He then went a step further, plotting the rest of our day for us. Clearly, every single village was worth a detailed exploration but how were we ever going to manage that? Grazalema itself was a charmer, every corner throwing up a new vista of the lush limestone hills of the Parque Natural de Sierra de Grazalema that surrounds this village. Add to that an ornate cathedral here, a bustling square there, each and demanding attention like a particularly eager child

Spring was in the air, with clumps of wild flowers along the roads and homes sporting earthen pots of cheerful flowers on their tiny balconies. Every narrow alleyway held the promise of new and exciting finds – such labyrinths are characteristic of this region – a throwback to the time when it was under Moorish rule, giving it the name Al-Andalus.

After this, Arcos de la Frontera and Medina Sidonia – both boasting a checkered mix of Roman, Moorish and Christian origins – went by in a bleached blur. We stopped for lunch at the former, where preparations for Easter were on in full swing at the beautiful Basilica of Santa Maria de la Ascension, rising tall amidst squat white buildings. Unfortunately, we reached Medina Sidonia when the village was enjoying siesta time and not a leaf stirred on its streets.

Another unexpected delight – we had read about it only a couple of days ago in our trusty guidebook – was Setenil de las Bodegas just before Ronda. Setenil turned out to be a unique detour, with its modern structure seeming to be hewn into the craggy rocks, or sprout from its ancient cave dwellings, depending on where you see it from.

Every whitewashed café and shop along the narrow lane I walked on, had an overhanging cave for a roof, keeping it cool even on that muggy afternoon. The ‘bodega’ in the name suggests that these caves were probably once used to store the local wines in moderate temperatures.

I could not think of a more fitting end to this drive than a pitcher of the regional Tinto (red wine). We settled down at an uncrowded bar to watch the sun go down on this ancient village, wondering what living there would be like.

Friday photo: Lucerne

In a country that is dotted with blockbuster landscapes and picturesque cities, I found myself falling in love with Lucerne very easily and rapidly. Its location at the banks of Lake Lucerne and River Reuss, surrounded by the majestic mountains; the Kapellbrucke covered wooden bridge across the river; and then the medieval buildings with their prettily painted facades…

Today’s postcard is one such building from Lucerne’s Aldstadt (Old Town), a restaurant painted with cheery images of Fritschi, believed to be the founding father of the annual carnival that takes place just before Lent.

Photoessay on Livraria Lello, Portugal’s most beautiful bookshop

It was a dull and rainy day in Porto when I walked into Livraria Lello. And my world was instantly filled with glorious sunshine. Even before I landed in Portugal, this bookshop featured on my must do list, especially thanks to its association with JK Rowling.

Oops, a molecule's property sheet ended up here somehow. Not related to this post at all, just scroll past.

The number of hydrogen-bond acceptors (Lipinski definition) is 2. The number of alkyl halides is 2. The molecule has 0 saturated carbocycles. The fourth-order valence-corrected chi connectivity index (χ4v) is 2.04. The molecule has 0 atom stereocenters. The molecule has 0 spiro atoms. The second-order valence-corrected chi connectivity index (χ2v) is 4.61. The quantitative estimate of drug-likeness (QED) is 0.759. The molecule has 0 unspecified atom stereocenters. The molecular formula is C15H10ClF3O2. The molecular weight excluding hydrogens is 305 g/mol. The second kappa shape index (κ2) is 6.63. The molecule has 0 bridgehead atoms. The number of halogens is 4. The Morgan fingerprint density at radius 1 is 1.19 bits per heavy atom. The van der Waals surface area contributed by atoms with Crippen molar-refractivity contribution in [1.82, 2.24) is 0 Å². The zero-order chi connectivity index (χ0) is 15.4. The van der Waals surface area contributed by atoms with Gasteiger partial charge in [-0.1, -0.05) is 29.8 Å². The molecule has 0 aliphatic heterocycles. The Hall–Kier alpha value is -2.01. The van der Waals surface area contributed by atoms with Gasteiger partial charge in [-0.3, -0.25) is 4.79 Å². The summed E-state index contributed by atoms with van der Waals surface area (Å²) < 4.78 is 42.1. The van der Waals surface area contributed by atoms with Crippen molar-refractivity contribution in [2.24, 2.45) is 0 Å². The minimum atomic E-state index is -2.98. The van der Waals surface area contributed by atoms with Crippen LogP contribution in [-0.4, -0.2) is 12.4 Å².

In her brief time in Porto as an impoverished writer in the 1990s, Rowling is believed to have frequented this store – and there are even wild theories that it was the inspiration behind the Harry Porter books. Whether that is true or not, it is not tough to believe that the interiors of Livraria Lello made her conceptualise Hogwarts the way she did.

Portugal itself seems to be a land of books, with a cute bookshop on practically every street, and even a whole city of literature. But the crowning glory is easily Livraria Lello, opened in 1906.

As soon as I entered, it was the grand architecture that first caught my attention, especially the stunning Art Nouveau spiral staircase at the heart of the store, that seems to have been created for photography. Then there is the stained glass ceiling and the rich wood panelling that makes it seem more like an ancient church than a contemporary bookstore.

In fact, the whole shop is a selfie-taker’s delight, every single corner offering some kind of unique and attractive frame.

The store has an eclectic collection of both English and Portuguese books, a wide range from popular fiction (including, of course, the Harry Porter series) to books on fine wines and quirky street art.

On that rainy afternoon, I also chanced upon Alice and the Mad Hatter chatting with each other in one corner of the upper floor, inviting kids and adults alike to their tea party.

This bookstore has become such a popular tourist attraction that it now charges 5.50 euros just for entry (redeemable against purchase of books). Despite that, there was a long queue outside the door when I reached; having bought the tickets online earlier, I could march right up to the entrance and make a quick entry.

Perhaps I will be fortunate enough to visit it once again in future, at a time when it is less crowded and it is actually possible to see more books than people!